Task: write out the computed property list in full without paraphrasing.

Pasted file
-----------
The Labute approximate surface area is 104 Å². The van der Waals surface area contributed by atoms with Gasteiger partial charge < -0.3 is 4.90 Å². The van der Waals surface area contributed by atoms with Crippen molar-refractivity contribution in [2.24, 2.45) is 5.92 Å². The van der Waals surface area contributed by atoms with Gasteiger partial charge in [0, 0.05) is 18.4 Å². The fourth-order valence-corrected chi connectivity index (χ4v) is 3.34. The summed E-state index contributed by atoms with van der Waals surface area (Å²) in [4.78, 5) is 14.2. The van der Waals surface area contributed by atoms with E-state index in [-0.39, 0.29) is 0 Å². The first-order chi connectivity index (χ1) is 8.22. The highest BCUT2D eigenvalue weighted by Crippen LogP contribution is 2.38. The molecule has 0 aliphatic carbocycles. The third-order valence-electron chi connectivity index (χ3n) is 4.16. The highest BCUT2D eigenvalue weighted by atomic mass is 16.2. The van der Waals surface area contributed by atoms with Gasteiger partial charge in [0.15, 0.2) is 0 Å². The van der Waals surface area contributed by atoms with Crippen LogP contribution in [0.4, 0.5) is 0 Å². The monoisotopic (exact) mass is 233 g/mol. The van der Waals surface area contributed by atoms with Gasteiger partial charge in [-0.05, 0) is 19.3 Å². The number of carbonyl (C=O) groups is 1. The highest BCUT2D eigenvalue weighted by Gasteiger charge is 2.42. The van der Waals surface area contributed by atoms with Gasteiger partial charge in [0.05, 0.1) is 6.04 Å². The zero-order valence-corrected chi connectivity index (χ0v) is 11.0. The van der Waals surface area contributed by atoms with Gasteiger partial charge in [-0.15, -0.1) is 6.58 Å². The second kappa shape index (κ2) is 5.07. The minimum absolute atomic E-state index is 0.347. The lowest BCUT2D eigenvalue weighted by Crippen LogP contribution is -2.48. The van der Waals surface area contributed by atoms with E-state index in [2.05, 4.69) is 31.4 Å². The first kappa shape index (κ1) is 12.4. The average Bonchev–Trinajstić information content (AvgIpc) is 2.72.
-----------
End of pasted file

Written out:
The Labute approximate surface area is 104 Å². The van der Waals surface area contributed by atoms with Gasteiger partial charge < -0.3 is 4.90 Å². The van der Waals surface area contributed by atoms with Crippen molar-refractivity contribution in [2.24, 2.45) is 5.92 Å². The van der Waals surface area contributed by atoms with Gasteiger partial charge in [0, 0.05) is 18.4 Å². The fourth-order valence-corrected chi connectivity index (χ4v) is 3.34. The summed E-state index contributed by atoms with van der Waals surface area (Å²) in [4.78, 5) is 14.2. The van der Waals surface area contributed by atoms with E-state index in [-0.39, 0.29) is 0 Å². The first-order chi connectivity index (χ1) is 8.22. The highest BCUT2D eigenvalue weighted by Crippen LogP contribution is 2.38. The molecule has 0 aliphatic carbocycles. The third-order valence-electron chi connectivity index (χ3n) is 4.16. The highest BCUT2D eigenvalue weighted by atomic mass is 16.2. The van der Waals surface area contributed by atoms with Gasteiger partial charge in [0.15, 0.2) is 0 Å². The van der Waals surface area contributed by atoms with Crippen LogP contribution in [0.4, 0.5) is 0 Å². The monoisotopic (exact) mass is 233 g/mol. The van der Waals surface area contributed by atoms with Gasteiger partial charge in [-0.05, 0) is 19.3 Å². The number of carbonyl (C=O) groups is 1. The highest BCUT2D eigenvalue weighted by Gasteiger charge is 2.42. The van der Waals surface area contributed by atoms with Gasteiger partial charge in [0.05, 0.1) is 6.04 Å². The zero-order valence-corrected chi connectivity index (χ0v) is 11.0. The van der Waals surface area contributed by atoms with Gasteiger partial charge in [-0.15, -0.1) is 6.58 Å². The second kappa shape index (κ2) is 5.07. The minimum absolute atomic E-state index is 0.347. The lowest BCUT2D eigenvalue weighted by Crippen LogP contribution is -2.48. The van der Waals surface area contributed by atoms with E-state index in [2.05, 4.69) is 31.4 Å². The first kappa shape index (κ1) is 12.4. The average Bonchev–Trinajstić information content (AvgIpc) is 2.72.